Having read that, I was all the more desperate to reach him and my sister. As a mother, I couldn’t imagine the pain and uncertainty she was suffering. As her sister, who battled a similar demon with my brain aneurysm, I wanted to offer words of comfort and wisdom. Wednesday morning couldn’t come soon enough. I still hadn’t spoken to my sister through all of this and I was desperate to hear her voice and reassure her. She was finally able to call at one AM. When I picked up and said hello, she just cried. I let her. “Just hold on,” was all I told her.
Just hold on.
I arrived at the airport and drove straight to the hospital. When I walked into the family waiting room of the pediatric ICU, my sister and David, Sr., my brother-in-law, were confused. David asked, “Where did you come from?” I told him, “The sky.” Because, well, I technically did come from the sky. When I walked into my nephew’s room, I was faced with my worst nightmare.
Being strong sucks, period.
I wanted to grab him, take all of those wires and tubes off of him, and tell him to go play. His eyes; I just needed to see his eyes. But since he was heavily sedated, I couldn’t. I knew what was going on, and I knew why. Being married to a medical professional for almost twenty years and having extensive medical history gives you a weird, second-hand knowledge. But, I didn’t like this. This isn’t how my nephew is supposed to look. This was, however, our new reality. So, I settled in for the next five days.
The first order of business was to hear the plan for our baby. Tas and David explained to me that an angiogram had revealed only one AVM. Surgery was scheduled for Friday to remove it by going through the blood clot (which would also be removed). Oddly enough, we were thankful for that clot since they could use it to get to the AVM, avoiding any brain tissue in the process. How well would this baby be able to handle a second brain surgery in less than a week, was the question looming over us.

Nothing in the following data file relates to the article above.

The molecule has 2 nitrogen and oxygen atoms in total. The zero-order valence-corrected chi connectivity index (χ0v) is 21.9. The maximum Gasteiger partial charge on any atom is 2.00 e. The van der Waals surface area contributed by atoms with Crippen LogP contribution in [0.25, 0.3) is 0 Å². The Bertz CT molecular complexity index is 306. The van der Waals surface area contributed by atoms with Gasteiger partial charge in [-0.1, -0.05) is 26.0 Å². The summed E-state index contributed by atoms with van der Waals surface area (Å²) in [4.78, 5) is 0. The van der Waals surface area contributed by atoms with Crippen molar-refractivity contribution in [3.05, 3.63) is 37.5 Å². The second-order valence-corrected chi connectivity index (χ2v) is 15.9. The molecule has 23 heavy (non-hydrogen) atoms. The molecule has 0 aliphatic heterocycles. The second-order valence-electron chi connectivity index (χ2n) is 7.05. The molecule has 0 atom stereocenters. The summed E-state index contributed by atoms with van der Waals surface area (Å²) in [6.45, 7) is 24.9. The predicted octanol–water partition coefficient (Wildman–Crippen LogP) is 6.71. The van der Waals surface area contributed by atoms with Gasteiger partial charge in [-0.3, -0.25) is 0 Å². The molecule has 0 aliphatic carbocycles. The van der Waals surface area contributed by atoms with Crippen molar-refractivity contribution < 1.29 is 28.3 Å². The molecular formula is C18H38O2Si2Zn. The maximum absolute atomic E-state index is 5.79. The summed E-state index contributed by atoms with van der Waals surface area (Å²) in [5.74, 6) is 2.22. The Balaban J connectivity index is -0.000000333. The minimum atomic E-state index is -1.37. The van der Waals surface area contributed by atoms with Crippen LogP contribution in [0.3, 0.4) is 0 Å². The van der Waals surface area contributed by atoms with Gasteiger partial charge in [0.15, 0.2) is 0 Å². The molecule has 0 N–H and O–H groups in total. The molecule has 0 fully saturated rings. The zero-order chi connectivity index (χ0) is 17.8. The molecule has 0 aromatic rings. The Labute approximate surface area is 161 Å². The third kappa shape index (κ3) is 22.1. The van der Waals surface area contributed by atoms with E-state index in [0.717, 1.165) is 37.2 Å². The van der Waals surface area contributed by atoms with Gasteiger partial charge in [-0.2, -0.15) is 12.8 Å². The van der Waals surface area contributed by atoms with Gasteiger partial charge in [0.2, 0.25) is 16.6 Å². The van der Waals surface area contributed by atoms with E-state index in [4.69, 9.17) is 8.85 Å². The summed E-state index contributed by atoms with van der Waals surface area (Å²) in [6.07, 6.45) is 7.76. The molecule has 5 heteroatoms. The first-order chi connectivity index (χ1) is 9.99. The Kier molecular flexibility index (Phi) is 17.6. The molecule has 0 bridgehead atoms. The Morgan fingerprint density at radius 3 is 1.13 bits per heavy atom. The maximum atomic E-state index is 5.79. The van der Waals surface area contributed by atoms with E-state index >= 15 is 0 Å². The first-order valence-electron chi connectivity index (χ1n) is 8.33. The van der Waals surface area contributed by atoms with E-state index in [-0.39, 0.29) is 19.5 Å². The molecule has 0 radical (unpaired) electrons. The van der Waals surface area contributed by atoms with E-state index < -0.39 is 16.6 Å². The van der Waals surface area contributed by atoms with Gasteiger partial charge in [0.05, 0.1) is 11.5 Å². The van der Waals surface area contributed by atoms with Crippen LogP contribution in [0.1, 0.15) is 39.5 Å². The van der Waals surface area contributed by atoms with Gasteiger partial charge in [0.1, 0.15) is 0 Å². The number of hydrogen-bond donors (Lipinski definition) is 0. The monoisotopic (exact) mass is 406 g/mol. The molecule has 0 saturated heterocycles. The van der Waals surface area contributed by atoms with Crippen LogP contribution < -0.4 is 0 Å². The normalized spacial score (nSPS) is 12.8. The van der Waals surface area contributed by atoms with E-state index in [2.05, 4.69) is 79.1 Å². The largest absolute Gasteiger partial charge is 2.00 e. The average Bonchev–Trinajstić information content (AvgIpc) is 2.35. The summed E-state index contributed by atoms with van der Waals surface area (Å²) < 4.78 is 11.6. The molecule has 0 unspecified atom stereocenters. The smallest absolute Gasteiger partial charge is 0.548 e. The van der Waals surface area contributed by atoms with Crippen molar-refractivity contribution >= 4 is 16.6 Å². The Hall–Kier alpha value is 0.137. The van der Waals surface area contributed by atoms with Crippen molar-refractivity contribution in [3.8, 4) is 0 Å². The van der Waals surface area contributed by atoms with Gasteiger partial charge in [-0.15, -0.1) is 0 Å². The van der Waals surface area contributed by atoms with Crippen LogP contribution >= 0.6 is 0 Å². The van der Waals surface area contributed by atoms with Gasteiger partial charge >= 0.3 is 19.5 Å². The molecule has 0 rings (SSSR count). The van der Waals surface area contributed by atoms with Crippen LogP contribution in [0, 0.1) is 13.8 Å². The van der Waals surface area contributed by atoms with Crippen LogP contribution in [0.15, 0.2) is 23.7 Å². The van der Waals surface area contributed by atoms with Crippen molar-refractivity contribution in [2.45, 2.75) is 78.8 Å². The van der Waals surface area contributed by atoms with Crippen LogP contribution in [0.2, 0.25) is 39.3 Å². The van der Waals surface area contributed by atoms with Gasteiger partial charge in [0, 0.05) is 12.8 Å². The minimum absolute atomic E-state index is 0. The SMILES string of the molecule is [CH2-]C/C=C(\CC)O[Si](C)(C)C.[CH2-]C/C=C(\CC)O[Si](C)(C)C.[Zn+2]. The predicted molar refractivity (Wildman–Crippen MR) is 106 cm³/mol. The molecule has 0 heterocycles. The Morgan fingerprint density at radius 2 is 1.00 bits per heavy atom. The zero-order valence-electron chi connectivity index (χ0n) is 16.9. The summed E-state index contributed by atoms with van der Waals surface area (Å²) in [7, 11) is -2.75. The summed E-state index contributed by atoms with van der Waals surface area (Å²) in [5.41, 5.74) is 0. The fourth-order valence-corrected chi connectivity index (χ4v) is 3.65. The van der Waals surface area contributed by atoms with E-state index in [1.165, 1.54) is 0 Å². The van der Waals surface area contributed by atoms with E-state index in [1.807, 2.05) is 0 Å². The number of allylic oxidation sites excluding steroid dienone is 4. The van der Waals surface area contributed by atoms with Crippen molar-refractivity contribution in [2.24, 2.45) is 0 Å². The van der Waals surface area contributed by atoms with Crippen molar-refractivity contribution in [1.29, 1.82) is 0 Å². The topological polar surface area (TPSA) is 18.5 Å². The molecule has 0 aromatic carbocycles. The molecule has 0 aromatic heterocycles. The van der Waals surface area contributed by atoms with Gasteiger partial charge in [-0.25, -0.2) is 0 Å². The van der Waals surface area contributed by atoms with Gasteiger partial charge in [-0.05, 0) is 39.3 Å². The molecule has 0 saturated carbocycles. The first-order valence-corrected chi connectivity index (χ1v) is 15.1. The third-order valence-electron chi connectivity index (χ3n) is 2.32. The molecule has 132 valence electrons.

Dr. Baxi arrived and gave us the rundown. He was going to be on the surgical team headed up by Dr. Eugene Flamm. Dr. Flamm has been a neurosurgeon for fifty-six years! He specializes in, and teaches other neurosurgeons about, AVM’s. To say God was working to comfort us in this process is an understatement. We knew baby David was not only in good hands, he was in capable and wise hands.
Friday’s surgery arrived and went off without a hitch. I prayed while my sister tried to nap. At one point, I crawled onto the twin size bed with her and it felt like we were kids again. We giggled and “pretended” to be asleep whenever the nurse would come in. It was such a sweet moment between me and the person who knows me better than anyone else on the planet. I needed that, and I think she did too.
Once the surgery was over, Dr. Flamm reported that he felt they got everything out that he wanted to get out, but that the follow-up CT scan (scheduled later that evening) and angiogram (scheduled for the following Monday) would tell them all. In the meantime, we waited- and prayed.
Our days were spent drifting between David’s bedside and the family lounge. This was our home now. Our lunches and dinners were eaten in the lounge as we attempted to feign some sort of normalcy.
Do you want to find a deeper appreciation for everything in life? Go sit in the family lounge of a pediatric critical care unit.
I spoke with women from Ghana, the Dominican Republic, the United States, and China. They were all different shades, spoke different languages, and all were suffering. We hugged one another, prayed with each other, and cried together. I watched as one woman screamed out when the doctors had to revive her eight-month-old baby with chest compressions. We prayed as another cried quietly when nurses called for a “crash cart” to bring her ten-month-old back to life. It’s not supposed to be this way and, yet, it was. I desperately wanted to hug my twins in those moments.
The one thing that was always present was the conversation of faith. These women would console each other by praying over one another and invoking the name of God whenever another needed encouragement. As a Christian, I know, and believe in, the power of prayer. But, I saw it walked out in that family lounge on the tenth floor. How could a woman, who was suffering and uncertain her child would survive the night, pray for others in her time of distress? It was nothing short of selflessness. I learned many lessons from those women in that little room- many. I also learned that the presence and peace of God transcends pain and doubt.